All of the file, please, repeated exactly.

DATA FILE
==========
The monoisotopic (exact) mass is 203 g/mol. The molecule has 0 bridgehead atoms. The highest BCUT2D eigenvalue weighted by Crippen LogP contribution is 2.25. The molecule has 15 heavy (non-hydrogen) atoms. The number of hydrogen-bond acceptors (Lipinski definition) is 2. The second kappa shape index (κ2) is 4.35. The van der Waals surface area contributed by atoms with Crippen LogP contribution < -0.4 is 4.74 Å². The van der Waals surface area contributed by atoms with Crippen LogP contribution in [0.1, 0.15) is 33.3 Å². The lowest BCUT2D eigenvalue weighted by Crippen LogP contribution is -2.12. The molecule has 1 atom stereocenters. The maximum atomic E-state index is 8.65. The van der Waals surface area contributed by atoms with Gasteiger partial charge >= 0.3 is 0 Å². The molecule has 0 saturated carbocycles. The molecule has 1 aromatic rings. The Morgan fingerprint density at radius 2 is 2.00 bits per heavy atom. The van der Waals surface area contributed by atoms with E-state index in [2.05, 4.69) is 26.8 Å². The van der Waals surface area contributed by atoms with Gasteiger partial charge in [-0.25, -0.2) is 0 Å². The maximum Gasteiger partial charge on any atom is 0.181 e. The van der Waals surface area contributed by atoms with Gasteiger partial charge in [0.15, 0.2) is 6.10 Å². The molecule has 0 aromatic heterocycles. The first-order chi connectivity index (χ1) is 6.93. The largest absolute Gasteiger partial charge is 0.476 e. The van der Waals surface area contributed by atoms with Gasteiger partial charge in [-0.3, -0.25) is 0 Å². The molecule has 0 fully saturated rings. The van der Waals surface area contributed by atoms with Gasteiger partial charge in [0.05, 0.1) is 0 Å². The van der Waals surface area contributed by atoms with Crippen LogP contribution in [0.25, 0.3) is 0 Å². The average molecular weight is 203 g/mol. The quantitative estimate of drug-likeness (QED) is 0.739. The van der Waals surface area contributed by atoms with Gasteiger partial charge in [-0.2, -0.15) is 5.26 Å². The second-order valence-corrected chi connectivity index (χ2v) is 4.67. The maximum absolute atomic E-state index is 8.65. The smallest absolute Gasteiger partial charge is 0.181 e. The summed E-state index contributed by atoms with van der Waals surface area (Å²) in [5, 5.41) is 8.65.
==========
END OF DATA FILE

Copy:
The monoisotopic (exact) mass is 203 g/mol. The molecule has 0 bridgehead atoms. The highest BCUT2D eigenvalue weighted by Crippen LogP contribution is 2.25. The molecule has 15 heavy (non-hydrogen) atoms. The number of hydrogen-bond acceptors (Lipinski definition) is 2. The second kappa shape index (κ2) is 4.35. The van der Waals surface area contributed by atoms with Crippen LogP contribution < -0.4 is 4.74 Å². The van der Waals surface area contributed by atoms with Crippen LogP contribution in [0.1, 0.15) is 33.3 Å². The lowest BCUT2D eigenvalue weighted by Crippen LogP contribution is -2.12. The molecule has 1 atom stereocenters. The maximum atomic E-state index is 8.65. The van der Waals surface area contributed by atoms with Gasteiger partial charge >= 0.3 is 0 Å². The molecule has 0 saturated carbocycles. The molecule has 1 aromatic rings. The Morgan fingerprint density at radius 2 is 2.00 bits per heavy atom. The van der Waals surface area contributed by atoms with E-state index in [2.05, 4.69) is 26.8 Å². The van der Waals surface area contributed by atoms with Gasteiger partial charge in [-0.25, -0.2) is 0 Å². The maximum Gasteiger partial charge on any atom is 0.181 e. The van der Waals surface area contributed by atoms with Gasteiger partial charge in [0.15, 0.2) is 6.10 Å². The molecule has 0 aromatic heterocycles. The first-order chi connectivity index (χ1) is 6.93. The largest absolute Gasteiger partial charge is 0.476 e. The van der Waals surface area contributed by atoms with Gasteiger partial charge in [-0.3, -0.25) is 0 Å². The molecule has 0 fully saturated rings. The van der Waals surface area contributed by atoms with Gasteiger partial charge in [0.05, 0.1) is 0 Å². The van der Waals surface area contributed by atoms with Crippen LogP contribution in [0.25, 0.3) is 0 Å². The average molecular weight is 203 g/mol. The quantitative estimate of drug-likeness (QED) is 0.739. The van der Waals surface area contributed by atoms with Gasteiger partial charge in [-0.2, -0.15) is 5.26 Å². The second-order valence-corrected chi connectivity index (χ2v) is 4.67. The maximum absolute atomic E-state index is 8.65. The smallest absolute Gasteiger partial charge is 0.181 e. The summed E-state index contributed by atoms with van der Waals surface area (Å²) in [5, 5.41) is 8.65.